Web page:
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Statistics Resources

This guide contains all of the ASC's statistics resources. If you do not see a topic, suggest it through the suggestion box on the Statistics home page.

Empirical Rule

The standard normal distribution is actually a probability distribution. By identifying points on the curve, we can determine the probability associated with lying at that point. How these probabilities were determined would take a lot of explanation. Suffice it to say that that work has already been done, so understanding how these values were derived is not the important part here. :)

When we first start talking about probability for the normal distribution, we're often introduced first to The Empirical Rule. This states the following:

  • approximately 68% of the distribution lies within 1 standard deviation of the mean (that is between 1 st. dev. below and 1 st. dev. above)
  • approximately 95% of the distribution lies within 2 standard deviations of the mean
  • approximately 98.7% of the distribution lies within 3 standard deviations of the mean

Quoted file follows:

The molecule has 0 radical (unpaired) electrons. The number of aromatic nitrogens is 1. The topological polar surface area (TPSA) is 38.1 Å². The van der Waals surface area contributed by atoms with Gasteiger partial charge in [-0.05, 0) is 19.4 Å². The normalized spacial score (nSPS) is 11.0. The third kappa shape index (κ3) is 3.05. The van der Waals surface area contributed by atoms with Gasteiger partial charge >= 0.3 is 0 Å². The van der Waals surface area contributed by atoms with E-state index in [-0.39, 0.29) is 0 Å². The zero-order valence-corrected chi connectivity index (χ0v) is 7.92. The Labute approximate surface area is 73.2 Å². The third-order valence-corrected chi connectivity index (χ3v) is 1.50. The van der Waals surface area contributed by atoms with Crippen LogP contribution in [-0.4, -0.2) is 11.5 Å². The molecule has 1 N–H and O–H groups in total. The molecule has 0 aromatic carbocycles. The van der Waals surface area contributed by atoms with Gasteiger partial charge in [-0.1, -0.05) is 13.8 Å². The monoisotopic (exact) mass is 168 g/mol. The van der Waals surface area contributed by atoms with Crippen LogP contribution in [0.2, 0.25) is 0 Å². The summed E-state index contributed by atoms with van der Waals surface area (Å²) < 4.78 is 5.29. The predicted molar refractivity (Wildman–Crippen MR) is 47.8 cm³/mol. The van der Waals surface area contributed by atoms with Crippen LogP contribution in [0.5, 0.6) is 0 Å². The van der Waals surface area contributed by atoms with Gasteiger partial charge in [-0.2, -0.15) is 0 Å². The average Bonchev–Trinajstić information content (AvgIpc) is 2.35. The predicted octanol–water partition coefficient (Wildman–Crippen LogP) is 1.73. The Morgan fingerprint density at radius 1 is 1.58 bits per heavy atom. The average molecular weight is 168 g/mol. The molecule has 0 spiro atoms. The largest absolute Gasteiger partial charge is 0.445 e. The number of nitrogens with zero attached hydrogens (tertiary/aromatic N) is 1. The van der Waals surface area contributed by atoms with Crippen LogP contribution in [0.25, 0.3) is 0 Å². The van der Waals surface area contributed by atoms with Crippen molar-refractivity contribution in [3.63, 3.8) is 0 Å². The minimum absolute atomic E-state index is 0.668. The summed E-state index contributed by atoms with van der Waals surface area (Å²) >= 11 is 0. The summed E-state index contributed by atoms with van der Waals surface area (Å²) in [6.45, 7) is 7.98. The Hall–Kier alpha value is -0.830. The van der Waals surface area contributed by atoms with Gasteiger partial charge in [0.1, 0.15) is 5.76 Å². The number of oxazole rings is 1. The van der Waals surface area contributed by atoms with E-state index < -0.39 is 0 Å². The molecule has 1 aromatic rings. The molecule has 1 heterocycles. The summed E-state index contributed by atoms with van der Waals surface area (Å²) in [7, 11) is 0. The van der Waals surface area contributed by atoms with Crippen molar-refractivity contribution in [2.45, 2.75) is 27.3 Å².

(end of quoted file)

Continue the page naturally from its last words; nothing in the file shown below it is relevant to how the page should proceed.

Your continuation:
normal distribution showing percentages of data that lie between standard deviations

So, by determining how many standard deviations a value is from the mean, we can determine the probability of obtaining that value on that distribution.

 

Example:

IQs are normally distributed with a mean of 110 and a standard deviation of 15. How many standard deviations is an IQ of 95 from the mean?

We completed the computation for this on the previous tab, but we can also use critical thinking here: 

  • if a standard deviation is 15 points, how many times do I have to take 15 away from 110 to reach 95?
    • 110 - 15 = 95
    • so I take 15 away 1 time, which means 95 is one standard deviation below the mean of 110

What's the probability of picking a person that has an IQ of 95 or less?

  • now that we know that 95 is one standard deviation below the mean, we can use the Empirical Rule to estimate the probability
    • note this will be cumulative probability because it's 95 or less
  • start with the basic characteristic that 50% of the distribution lies below the mean
  • from the Empirical Rule (shown above), we know that 34% of the distribution lies between the mean and 1 standard deviation below it.
  • to find the probability of having an IQ that 95 or less, we can take 50% - 34% = 26%

Typically probability is reported as a decimal. To convert a percentage to a decimal, we can divide the percentage by 100:

  • 26/100 = .26

So the probability of picking someone with an IQ of 95 or less is .26. We could also say that the probability of lying more than 1 standard deviation below the mean is .26.